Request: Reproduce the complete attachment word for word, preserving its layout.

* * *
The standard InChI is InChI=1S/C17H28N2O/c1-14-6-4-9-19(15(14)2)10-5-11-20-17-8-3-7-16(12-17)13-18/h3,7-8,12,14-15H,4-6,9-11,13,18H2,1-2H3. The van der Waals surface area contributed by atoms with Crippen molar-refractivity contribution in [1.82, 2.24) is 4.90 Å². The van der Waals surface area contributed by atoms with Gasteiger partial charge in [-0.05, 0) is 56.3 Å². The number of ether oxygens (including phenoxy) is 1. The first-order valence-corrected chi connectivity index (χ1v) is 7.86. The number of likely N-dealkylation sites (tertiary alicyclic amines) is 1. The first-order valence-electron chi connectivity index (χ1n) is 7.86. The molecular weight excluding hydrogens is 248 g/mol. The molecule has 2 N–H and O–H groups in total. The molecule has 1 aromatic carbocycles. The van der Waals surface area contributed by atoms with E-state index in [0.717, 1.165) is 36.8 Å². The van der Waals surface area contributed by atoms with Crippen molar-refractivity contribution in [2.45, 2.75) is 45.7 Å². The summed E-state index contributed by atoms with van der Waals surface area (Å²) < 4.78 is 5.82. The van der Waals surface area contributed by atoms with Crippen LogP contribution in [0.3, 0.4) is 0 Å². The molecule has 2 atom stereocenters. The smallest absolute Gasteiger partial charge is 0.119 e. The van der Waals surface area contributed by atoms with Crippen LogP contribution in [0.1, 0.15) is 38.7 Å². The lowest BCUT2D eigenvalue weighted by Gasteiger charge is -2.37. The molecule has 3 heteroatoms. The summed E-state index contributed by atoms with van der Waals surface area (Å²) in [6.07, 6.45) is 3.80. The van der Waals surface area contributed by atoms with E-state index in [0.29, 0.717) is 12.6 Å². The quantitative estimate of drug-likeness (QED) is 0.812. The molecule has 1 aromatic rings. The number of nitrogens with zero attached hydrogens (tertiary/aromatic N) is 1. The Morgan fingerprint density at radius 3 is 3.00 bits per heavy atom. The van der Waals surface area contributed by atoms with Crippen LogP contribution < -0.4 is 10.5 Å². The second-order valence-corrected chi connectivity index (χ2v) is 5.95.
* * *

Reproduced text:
The standard InChI is InChI=1S/C17H28N2O/c1-14-6-4-9-19(15(14)2)10-5-11-20-17-8-3-7-16(12-17)13-18/h3,7-8,12,14-15H,4-6,9-11,13,18H2,1-2H3. The van der Waals surface area contributed by atoms with Crippen molar-refractivity contribution in [1.82, 2.24) is 4.90 Å². The van der Waals surface area contributed by atoms with Gasteiger partial charge in [-0.05, 0) is 56.3 Å². The number of ether oxygens (including phenoxy) is 1. The first-order valence-corrected chi connectivity index (χ1v) is 7.86. The number of likely N-dealkylation sites (tertiary alicyclic amines) is 1. The first-order valence-electron chi connectivity index (χ1n) is 7.86. The molecular weight excluding hydrogens is 248 g/mol. The molecule has 2 N–H and O–H groups in total. The molecule has 1 aromatic carbocycles. The van der Waals surface area contributed by atoms with E-state index in [0.717, 1.165) is 36.8 Å². The van der Waals surface area contributed by atoms with Crippen molar-refractivity contribution in [2.45, 2.75) is 45.7 Å². The summed E-state index contributed by atoms with van der Waals surface area (Å²) < 4.78 is 5.82. The van der Waals surface area contributed by atoms with Crippen LogP contribution in [0.3, 0.4) is 0 Å². The molecule has 2 atom stereocenters. The smallest absolute Gasteiger partial charge is 0.119 e. The van der Waals surface area contributed by atoms with Crippen LogP contribution in [0.1, 0.15) is 38.7 Å². The lowest BCUT2D eigenvalue weighted by Gasteiger charge is -2.37. The molecule has 3 heteroatoms. The summed E-state index contributed by atoms with van der Waals surface area (Å²) in [6.07, 6.45) is 3.80. The van der Waals surface area contributed by atoms with E-state index in [0.29, 0.717) is 12.6 Å². The quantitative estimate of drug-likeness (QED) is 0.812. The molecule has 1 aromatic rings. The number of nitrogens with zero attached hydrogens (tertiary/aromatic N) is 1. The Morgan fingerprint density at radius 3 is 3.00 bits per heavy atom. The van der Waals surface area contributed by atoms with Crippen LogP contribution < -0.4 is 10.5 Å². The second-order valence-corrected chi connectivity index (χ2v) is 5.95.